PLG funnel when used in Developer focused growth
Similarly, this model rules out the importance of intra team collaboration that is needed to close developer tool deals at scale. If you are not measuring developer activity at the qualified and high probability accounts, you can potentially overlook risks of the pitch failing in developer adoption within the org. But measuring it will ensure your Dev Relations team can highlight potential support questions from advanced pipeline accounts in communities, your marketing teams can create specialised nurture and educational campaigns, your sales engineering teams can study product usage patterns to understand risks and help out the more important user.
Using a two dimensional matrix view for hybrid pipelines
I will like to propose here that a better way to look at this hybrid pipeline is in a two dimensional matrix structure rather than a linear funnel view. It will help business teams derive better business strategies.
Once you plot your accounts across their top down conversational activities with the sales teams and developer activity based on bottom’s up adoption, you will start getting the full picture of your Go To Market efforts. Different teams can have different strategy views from such a matrix.
For example, Marketing teams can look at high developer activity accounts and run targeted campaigns to tech decision makers (CTOs, CPOs, Head of Engineering) within the organization. They can segment developers across quadrants to run specific nurture campaigns. DevRel Teams can identify power users amongst accounts in the bottom of the sales funnel and use them as evangelists in advocacy within the account. Similarly, they can identify accounts towards the bottom of sales funnel with low developer activity and run targeted efforts in activating them and seeing that the product gets the required bottom’s up activation.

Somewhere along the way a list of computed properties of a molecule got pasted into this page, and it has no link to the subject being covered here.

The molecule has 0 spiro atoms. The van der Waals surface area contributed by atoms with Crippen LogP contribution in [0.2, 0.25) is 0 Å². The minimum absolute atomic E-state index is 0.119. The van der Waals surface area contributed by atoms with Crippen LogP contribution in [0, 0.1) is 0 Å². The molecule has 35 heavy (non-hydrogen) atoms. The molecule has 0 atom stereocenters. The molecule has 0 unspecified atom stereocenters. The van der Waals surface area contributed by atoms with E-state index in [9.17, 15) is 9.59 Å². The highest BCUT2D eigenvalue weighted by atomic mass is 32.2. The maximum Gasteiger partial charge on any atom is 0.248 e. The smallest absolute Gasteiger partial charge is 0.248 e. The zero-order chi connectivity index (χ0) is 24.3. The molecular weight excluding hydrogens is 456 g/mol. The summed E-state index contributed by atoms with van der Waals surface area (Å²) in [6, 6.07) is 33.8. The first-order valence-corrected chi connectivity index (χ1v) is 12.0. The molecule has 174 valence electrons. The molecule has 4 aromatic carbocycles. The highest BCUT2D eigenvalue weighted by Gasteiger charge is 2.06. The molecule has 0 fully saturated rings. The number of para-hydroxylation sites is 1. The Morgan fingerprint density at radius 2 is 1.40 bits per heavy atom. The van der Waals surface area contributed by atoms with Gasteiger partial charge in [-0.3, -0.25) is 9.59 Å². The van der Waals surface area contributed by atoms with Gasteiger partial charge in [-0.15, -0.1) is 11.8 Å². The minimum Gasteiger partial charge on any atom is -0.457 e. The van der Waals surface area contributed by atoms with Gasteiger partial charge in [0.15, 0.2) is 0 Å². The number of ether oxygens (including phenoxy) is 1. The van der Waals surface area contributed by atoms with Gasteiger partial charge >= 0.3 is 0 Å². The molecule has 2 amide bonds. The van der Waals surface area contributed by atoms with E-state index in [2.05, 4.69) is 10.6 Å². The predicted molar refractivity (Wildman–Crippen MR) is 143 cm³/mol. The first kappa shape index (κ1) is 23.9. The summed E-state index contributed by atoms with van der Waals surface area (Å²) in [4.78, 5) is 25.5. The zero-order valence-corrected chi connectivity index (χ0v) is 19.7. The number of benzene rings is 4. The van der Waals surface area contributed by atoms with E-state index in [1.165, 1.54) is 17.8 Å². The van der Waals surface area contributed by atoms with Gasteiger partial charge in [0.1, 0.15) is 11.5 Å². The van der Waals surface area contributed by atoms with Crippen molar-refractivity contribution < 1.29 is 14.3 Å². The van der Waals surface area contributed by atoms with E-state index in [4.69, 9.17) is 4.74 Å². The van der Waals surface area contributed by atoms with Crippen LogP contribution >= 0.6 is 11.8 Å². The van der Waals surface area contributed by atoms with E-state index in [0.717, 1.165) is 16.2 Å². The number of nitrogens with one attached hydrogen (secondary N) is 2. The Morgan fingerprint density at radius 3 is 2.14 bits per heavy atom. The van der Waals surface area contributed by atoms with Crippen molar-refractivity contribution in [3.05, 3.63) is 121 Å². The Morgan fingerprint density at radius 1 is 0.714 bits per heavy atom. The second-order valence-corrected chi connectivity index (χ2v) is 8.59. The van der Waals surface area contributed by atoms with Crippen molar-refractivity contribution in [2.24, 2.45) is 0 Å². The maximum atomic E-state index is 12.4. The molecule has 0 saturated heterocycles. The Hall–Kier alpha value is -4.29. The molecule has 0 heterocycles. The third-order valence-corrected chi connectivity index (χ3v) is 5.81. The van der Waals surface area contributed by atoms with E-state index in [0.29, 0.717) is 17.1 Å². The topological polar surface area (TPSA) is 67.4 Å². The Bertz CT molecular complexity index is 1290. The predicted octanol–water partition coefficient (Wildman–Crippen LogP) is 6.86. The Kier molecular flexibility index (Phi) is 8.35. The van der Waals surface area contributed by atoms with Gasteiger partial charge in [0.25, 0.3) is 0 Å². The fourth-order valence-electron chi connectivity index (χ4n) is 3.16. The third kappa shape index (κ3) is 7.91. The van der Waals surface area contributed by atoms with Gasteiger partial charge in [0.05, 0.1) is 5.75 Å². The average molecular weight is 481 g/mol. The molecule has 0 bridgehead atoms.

Similarly AEs and CSMs can design account strategies based on the matrix. They can understand better which are their ‘star’ accounts that might be open to buy more, which opportunities are ready to get converted and identify risks in accounts that are at the bottom of the sales funnel but not getting the required developer adoption within the account.
Pipeline are often created to study clog and imbalances. If you plot all your accounts on this matrix, by studying the density, the RevOps / strategy teams can decode the imbalance and the reasons behind it. For example a higher density of accounts towards the X-axis below might mean a low adoption of the company’s developer driven motion which might be a gap in adoption or an un-optimised developer experience.
Note: The top down funnel will typically reside in your sales CRM. The bottom’s up pipeline might be tougher to get as the data will reside in multiple systems - your product database, our support community, developers going through your docs and others sources. But we are building something here to help developer focused companies see their true account pipeline.